Study, service the tonic for Hulley's Olympics mission

Study and service have been the tonic Alex Hulley needed to regain control over her disrupted mission to throw at the 2021 Tokyo Olympics.

A Commonwealth Games silver medallist in the hammer throw, Hulley was at the beginning of the year in search of an automatic qualifying standard that would propel her to the Games.

When the Olympics were postponed for a year due to the COVID-19 pandemic, the Australian Catholic University Elite Athlete and Performer Program scholarship student dived back into her Bachelor of Occupational Therapy course “to cram in as much as I could”.

“This year I’ve learned that I’m usually very set in my ways. I like routine,” said Hulley, from Rouse Hill in north western Sydney.

“When COVID-19 came, that all went out the window. Having no control threw me but I learned at least I could control uni.

“It’s given me some focus, finding something I like to do.”

The 23-year-old’s course work led her to a professional experience placement at the Hills Private Hospital in Baulkham Hills, Greater Western Sydney, where she is building towards a career in neuro (nervous system) rehabilitation.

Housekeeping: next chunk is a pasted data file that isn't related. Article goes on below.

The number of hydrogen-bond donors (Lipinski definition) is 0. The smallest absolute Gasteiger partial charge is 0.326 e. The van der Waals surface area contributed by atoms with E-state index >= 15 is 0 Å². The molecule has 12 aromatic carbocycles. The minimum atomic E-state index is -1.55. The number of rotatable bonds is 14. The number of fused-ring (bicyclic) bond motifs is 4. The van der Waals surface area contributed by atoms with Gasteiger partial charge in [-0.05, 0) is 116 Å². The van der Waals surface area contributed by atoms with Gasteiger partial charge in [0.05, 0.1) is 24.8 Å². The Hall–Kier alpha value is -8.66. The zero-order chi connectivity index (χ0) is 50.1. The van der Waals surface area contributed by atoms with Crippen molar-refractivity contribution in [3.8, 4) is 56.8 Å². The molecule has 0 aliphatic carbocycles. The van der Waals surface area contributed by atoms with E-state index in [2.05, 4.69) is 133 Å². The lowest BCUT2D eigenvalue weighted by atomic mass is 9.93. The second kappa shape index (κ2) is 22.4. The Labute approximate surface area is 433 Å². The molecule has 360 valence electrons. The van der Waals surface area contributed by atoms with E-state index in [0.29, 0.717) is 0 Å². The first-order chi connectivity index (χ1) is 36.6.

“I’ve always been exposed to people with disabilities and just felt there was something I could do to help,” she said. “Having that exposure from a young age made me want to help people with a disability to achieve.”

Hulley is a New South Wales Institute of Sport member now ranked third on Australia’s all-time rankings for hammer throw.

Her 70.55m personal best could be as near as 1.5m to an automatic qualifier for Tokyo. Another three or four metres could launch her into an Olympic final.

“I’m looking at technique and I’ve seen some really big improvements in consistency, and definitely strength is something I can improve,” she said.

“That comes with age. A lot of the women I compete with have 5-8 more years in the gym than me.”

From Olympic athletes to rising stars, the EAPP is proud to support over 80 student athletes and performers through the provision of financial scholarships. Ranging from $1000-$5000, this support has gone a long way to supporting a diverse range of athletes and performers during a difficult period. Applications for 2021 EAPP scholarships open on 7 September 2020.

Media contact: damien.stannard@acu.edu.au, phone 0484387349


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